Sixty secret mustard gas sites uncovered
Tuesday 04 June 1996
Attempts to clean up the 60-plus sites over the last 40 years were often botched, leaving significant amounts of the highly corrosive, persistent chemical agent in the soil. Detailed records of the chemicals stored at the sites have been lost, according to evidence uncovered by a television documentary to be screened on Thursday.
Under the Chemical Weapons Convention, which Britain has just ratified , the Government is obliged to declare sites where chemical weapons were manufactured or stored. The four production facilities were Randle in Cheshire, Nancekuke near Redruth, Sutton Oak, near St Helens and Valley in Clwyd. There were also four forward filling depots at Barnham Heath in Norfolk, Thetford, Norton Disney near Lincoln,Lords Bridge in Cambridgeshire and West Cottingwith near York.
But according to Julian Hendy, producer of the film for Yorkshire TV's "3-D" series, there are more than 60 other sites, mainly former RAF and US Air Force bases, where operational records show Mustard gas was stored and then imperfectly disposed of. Sites declared clear had yielded between 20 and 120 mustard gas bombs. One site, at Riseley in Bedfordshire, was declared "safe" by the MoD in 1988. Investigators then found contamination levels 130,000 times those considered safe, and last year the MoD admitted the site was still not clear.
The Yorkshire TV team investigated one of the sites at Duncombe Park, near Helmsley, North Yorkshire, where 12-year old Peter Turner found eight Mustard Gas canisters - four of them full - and nine Phosphorous bombs in tree stumpsd. The team visited the site, which yielded three more canisters. Laboratory tests identified substances including Dithiane and oxathiane which are believed to be from the breakdown of mustard gas.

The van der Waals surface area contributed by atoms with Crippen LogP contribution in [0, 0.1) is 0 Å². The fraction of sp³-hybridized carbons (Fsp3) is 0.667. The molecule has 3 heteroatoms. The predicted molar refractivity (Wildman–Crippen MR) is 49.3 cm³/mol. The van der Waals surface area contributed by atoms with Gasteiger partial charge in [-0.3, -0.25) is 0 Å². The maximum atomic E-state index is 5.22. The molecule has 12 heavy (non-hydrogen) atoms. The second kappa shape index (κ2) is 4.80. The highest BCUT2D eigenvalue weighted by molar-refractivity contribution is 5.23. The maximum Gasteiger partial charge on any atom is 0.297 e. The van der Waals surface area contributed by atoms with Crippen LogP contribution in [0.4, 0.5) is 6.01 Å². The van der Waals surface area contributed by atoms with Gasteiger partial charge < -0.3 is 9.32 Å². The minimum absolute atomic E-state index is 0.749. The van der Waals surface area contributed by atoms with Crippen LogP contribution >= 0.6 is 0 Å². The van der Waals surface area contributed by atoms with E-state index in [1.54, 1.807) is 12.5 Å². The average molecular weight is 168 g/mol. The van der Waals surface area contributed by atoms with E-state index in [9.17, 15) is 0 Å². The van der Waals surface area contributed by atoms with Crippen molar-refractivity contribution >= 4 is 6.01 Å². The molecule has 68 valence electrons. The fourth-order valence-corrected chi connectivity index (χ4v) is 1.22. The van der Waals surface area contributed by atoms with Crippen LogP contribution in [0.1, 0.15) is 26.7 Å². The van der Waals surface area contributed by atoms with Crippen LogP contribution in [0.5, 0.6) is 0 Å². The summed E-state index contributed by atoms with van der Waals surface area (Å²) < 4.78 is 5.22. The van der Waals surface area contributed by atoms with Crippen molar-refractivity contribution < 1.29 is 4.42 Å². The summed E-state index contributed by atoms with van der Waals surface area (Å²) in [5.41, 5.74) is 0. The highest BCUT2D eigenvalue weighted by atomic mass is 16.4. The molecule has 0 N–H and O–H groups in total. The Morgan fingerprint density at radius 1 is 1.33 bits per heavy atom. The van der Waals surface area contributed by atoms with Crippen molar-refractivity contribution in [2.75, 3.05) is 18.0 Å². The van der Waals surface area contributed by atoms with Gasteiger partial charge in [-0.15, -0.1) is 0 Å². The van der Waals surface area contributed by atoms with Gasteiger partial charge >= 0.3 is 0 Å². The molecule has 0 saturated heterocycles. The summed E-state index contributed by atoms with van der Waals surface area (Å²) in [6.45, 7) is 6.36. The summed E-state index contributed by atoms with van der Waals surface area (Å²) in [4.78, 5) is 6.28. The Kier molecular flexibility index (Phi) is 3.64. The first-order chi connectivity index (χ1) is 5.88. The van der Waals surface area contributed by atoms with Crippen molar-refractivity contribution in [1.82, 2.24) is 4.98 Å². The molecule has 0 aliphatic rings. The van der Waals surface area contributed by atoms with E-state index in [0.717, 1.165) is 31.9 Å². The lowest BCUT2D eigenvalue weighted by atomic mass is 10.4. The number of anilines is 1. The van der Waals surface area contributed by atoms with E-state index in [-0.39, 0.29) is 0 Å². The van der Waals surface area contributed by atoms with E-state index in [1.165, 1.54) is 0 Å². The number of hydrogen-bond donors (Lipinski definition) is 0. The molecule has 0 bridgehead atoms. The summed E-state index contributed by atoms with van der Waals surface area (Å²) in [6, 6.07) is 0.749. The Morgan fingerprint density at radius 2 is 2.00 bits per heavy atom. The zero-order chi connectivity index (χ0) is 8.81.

Although chemical weapons were very rarely used in action in the Second World war, Britain and the US stockpiled huge quantities in case they were needed. In 1940-41, Britain planned to use chemical weapons to help repel any German invasion of the British Isles. More stocks were amassed in 1942-43, in case they were needed to bomb Germany, and in 1944, in case the Germans used them against the D-Day landings, as a deterrent and for retaliation. More stocks were produced after the war, against the Soviet threat, but the build-up of chemical weapons ceased from the mid-1950s, when nuclear weapons became available.
Because mustard gas, a persistent agent, is extremely corrosive, it was not loaded into bombs but kept in huge tanks at the forward filling depots.
It is understood that large stocks of mustard gas were destroyed in the 1960s and 1970s, by firing bullets at the canisters and then dousing the soil with bleach. However, the decontamination measures were often inadequate.
The documentary obtained a copy of an internal MoD document from last year about the clearance of the site at Barnham, which was highly critical of earlier attempts by the Property Services' Agency (PSA) to "clear" it. A team from RAF Wittering found 16 live mustard gas bombs, each 4.5 inches in diameter. A "second sweep" has been carried out.
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